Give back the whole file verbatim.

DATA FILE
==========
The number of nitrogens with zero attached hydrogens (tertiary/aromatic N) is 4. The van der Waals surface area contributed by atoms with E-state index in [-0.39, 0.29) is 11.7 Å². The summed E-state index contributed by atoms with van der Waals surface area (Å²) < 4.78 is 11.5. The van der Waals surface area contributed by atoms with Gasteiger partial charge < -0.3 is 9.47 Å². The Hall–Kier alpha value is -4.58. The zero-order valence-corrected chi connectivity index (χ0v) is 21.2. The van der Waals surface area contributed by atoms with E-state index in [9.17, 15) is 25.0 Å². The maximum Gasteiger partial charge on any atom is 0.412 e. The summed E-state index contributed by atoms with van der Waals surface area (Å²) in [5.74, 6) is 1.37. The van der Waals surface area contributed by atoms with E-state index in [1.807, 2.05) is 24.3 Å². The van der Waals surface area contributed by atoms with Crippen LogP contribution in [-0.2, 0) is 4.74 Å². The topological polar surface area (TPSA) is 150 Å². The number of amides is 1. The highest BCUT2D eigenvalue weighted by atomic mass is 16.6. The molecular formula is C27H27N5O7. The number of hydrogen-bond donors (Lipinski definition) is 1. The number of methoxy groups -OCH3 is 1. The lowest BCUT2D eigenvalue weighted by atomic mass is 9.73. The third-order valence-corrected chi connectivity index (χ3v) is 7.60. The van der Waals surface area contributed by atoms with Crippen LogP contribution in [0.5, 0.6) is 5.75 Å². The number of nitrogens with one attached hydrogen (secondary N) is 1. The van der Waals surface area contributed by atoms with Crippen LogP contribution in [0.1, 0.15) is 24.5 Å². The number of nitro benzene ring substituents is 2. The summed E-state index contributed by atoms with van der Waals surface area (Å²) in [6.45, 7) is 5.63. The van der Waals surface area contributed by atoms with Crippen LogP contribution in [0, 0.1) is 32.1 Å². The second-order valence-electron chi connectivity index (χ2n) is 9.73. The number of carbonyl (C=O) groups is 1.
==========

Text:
The number of nitrogens with zero attached hydrogens (tertiary/aromatic N) is 4. The van der Waals surface area contributed by atoms with E-state index in [-0.39, 0.29) is 11.7 Å². The summed E-state index contributed by atoms with van der Waals surface area (Å²) < 4.78 is 11.5. The van der Waals surface area contributed by atoms with Gasteiger partial charge < -0.3 is 9.47 Å². The Hall–Kier alpha value is -4.58. The zero-order valence-corrected chi connectivity index (χ0v) is 21.2. The van der Waals surface area contributed by atoms with E-state index in [9.17, 15) is 25.0 Å². The maximum Gasteiger partial charge on any atom is 0.412 e. The summed E-state index contributed by atoms with van der Waals surface area (Å²) in [5.74, 6) is 1.37. The van der Waals surface area contributed by atoms with E-state index in [1.807, 2.05) is 24.3 Å². The van der Waals surface area contributed by atoms with Crippen LogP contribution in [-0.2, 0) is 4.74 Å². The topological polar surface area (TPSA) is 150 Å². The number of amides is 1. The highest BCUT2D eigenvalue weighted by atomic mass is 16.6. The molecular formula is C27H27N5O7. The number of hydrogen-bond donors (Lipinski definition) is 1. The number of methoxy groups -OCH3 is 1. The lowest BCUT2D eigenvalue weighted by atomic mass is 9.73. The third-order valence-corrected chi connectivity index (χ3v) is 7.60. The van der Waals surface area contributed by atoms with Crippen LogP contribution in [0.5, 0.6) is 5.75 Å². The number of nitrogens with one attached hydrogen (secondary N) is 1. The van der Waals surface area contributed by atoms with Crippen LogP contribution in [0.1, 0.15) is 24.5 Å². The number of nitro benzene ring substituents is 2. The summed E-state index contributed by atoms with van der Waals surface area (Å²) in [6.45, 7) is 5.63. The van der Waals surface area contributed by atoms with Crippen LogP contribution in [0, 0.1) is 32.1 Å². The second-order valence-electron chi connectivity index (χ2n) is 9.73. The number of carbonyl (C=O) groups is 1.